Jump to content
SASS Wire Forum
Sign in to follow this  
Alpo

New cop question

Recommended Posts

Y'all ever heard of this? Do they do this now where you work?

 

This is a cop novel. They arrest the guy, and they read him his rights, and then they have him sign the Miranda card. They told him that this was showing that he was acknowledging that they had read him his rights.

 

First time I've ever heard of such a thing, but then I try real hard not to get arrested.

Share this post


Link to post
Share on other sites

Is this before or after his hands are cuffed behind his back?

 

  • Haha 1

Share this post


Link to post
Share on other sites

They uncuffed one hand so that he could sign.

 

He said "I ain't signing nothin'."

 

They told him that was fine - he could continue to lie in the snow while he thought about it.

  • Haha 1

Share this post


Link to post
Share on other sites

Unless we were going to question the suspect, we didn't even read them their rights.  Miranda only applies to in-custody questioning.  If they ain't under arrest, then Miranda doesn't apply.  We had Miranda Waver forms for formal questioning but they weren't always used since most of our questioning was video taped.  

  • Like 1

Share this post


Link to post
Share on other sites

Back in my day upon speaking to a suspect involved in a serious crime I had the suspect form which begins with the Miranda warning where the suspect reads it then signs it. The next question on the form they also read which states if they will talk to the police or not. 

My personal form read like this;

"You have the right to remain silent, so exercise it".

  • Thanks 1

Share this post


Link to post
Share on other sites

I had the right to remain silent... but I didn't have the ability.

 

Ron White

  • Like 3
  • Thanks 1
  • Haha 6

Share this post


Link to post
Share on other sites
6 hours ago, Utah Bob #35998 said:

That is weird.

 

         "The Court held 5-4 that unless, or until, the suspect specifically stated that he was invoking his right to silence, his subsequent voluntary statements could be used in court and police could continue questioning."

 

That appears to say that if, for example, I am being questioned about a murder, if I specifically state "I am invoking my right to remain silent", then my subsequent voluntary statements - "I killed that sucker" - cannot be used against me because I have invoked my right to remain silent.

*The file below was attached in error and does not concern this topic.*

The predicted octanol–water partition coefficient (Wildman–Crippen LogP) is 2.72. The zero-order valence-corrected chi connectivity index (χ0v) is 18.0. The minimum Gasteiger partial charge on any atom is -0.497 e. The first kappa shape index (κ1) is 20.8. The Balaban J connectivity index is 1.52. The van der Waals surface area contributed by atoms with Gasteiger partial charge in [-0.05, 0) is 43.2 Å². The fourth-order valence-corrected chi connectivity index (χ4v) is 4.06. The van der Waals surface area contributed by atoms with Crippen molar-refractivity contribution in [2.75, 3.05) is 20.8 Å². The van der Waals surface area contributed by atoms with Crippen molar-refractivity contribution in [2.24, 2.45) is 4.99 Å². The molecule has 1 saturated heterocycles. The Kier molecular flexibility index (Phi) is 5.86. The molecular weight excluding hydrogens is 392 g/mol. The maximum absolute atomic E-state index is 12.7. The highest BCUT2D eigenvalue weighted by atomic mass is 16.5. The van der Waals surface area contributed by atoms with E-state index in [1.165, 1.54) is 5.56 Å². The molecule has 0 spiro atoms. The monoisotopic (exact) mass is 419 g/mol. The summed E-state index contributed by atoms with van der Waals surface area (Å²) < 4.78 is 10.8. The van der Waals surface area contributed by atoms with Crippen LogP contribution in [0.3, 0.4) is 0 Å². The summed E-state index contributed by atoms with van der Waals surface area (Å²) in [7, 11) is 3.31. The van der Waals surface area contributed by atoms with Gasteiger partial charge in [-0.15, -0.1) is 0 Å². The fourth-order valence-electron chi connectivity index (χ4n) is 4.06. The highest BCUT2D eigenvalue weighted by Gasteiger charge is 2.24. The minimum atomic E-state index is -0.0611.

That's idiotic.

 

 

  • Like 1

Share this post


Link to post
Share on other sites

Alpo, if you invoke your right to remain silent and then later blurt out, "I killed that sucker", that is considered 'res gesti', (sp) or a spontaneous utterance.  You didn't make the statement as a result of questioning.  You just blabbed it out.  That is admissible.   Statements about your confessions to your jail cell mate are admissible as long as the cell mate is not acting as an agent for the government.  

Share this post


Link to post
Share on other sites

Face it Alpo, that unsolvable crime you talked about last year will get solved, the body will be found, and you will get the death penalty. Fear not I know some damn good death penalty lawyers.

Share this post


Link to post
Share on other sites
8 hours ago, Badlands Bob #61228 said:

Unless we were going to question the suspect, we didn't even read them their rights.  Miranda only applies to in-custody questioning.  If they ain't under arrest, then Miranda doesn't apply.  We had Miranda Waver forms for formal questioning but they weren't always used since most of our questioning was video taped.  

 

What Badlands Bob said.

 

But my department did have such a form.  

Share this post


Link to post
Share on other sites
2 hours ago, Alpo said:

That is weird.

 

         "The Court held 5-4 that unless, or until, the suspect specifically stated that he was invoking his right to silence, his subsequent voluntary statements could be used in court and police could continue questioning."

 

That appears to say that if, for example, I am being questioned about a murder, if I specifically state "I am invoking my right to remain silent", then my subsequent voluntary statements - "I killed that sucker" - cannot be used against me because I have invoked my right to remain silent.

 

That's idiotic.

 

 

 

Not true.  You made a "spontaneous utterance," which is admissible in court.

  • Like 1
  • Thanks 2

Share this post


Link to post
Share on other sites
21 minutes ago, Cyrus Cassidy #45437 said:

 

Not true.  You made a "spontaneous utterance," which is admissible in court.

Unsolicited and spontaneous utterance.  Seen more than one hang themselves out to dry by this method.

  • Thanks 2

Share this post


Link to post
Share on other sites
1 minute ago, LawMan Mark, SASS #57095L said:

Unsolicited and spontaneous utterance.  Seen more than one hang themselves out to dry by this method.

 

Yep.  One of my interrogation tactics if they "invoked" (i.e. invoked their right to remain silent) was to sit and stare at them for 10 minutes, saying absolutely nothing.  The silence drives them crazy, and eventually they blurt something out.  Since I didn't solicit anything, it was always admissible.  

 

 

  • Like 1
  • Thanks 1
  • Haha 2

Share this post


Link to post
Share on other sites

Always loved the unemployed lawyers who proclaimed they were getting out of whatever charges because I didn't read them their rights...

 

Yeah, you be sure to tell the judge that... :) 

  • Like 3

Share this post


Link to post
Share on other sites
1 minute ago, LawMan Mark, SASS #57095L said:

Always loved the unemployed lawyers who proclaimed they were getting out of whatever charges because I didn't read them their rights...

 

Yeah, you be sure to tell the judge that... :) 

 

TV has people thinking it's an automatic thing -- slap in the matching bracelets, read Miranda.  It simply is NOT TRUE.  As someone else pointed out, Miranda applies ONLY TO IN CUSTODY QUESTIONING!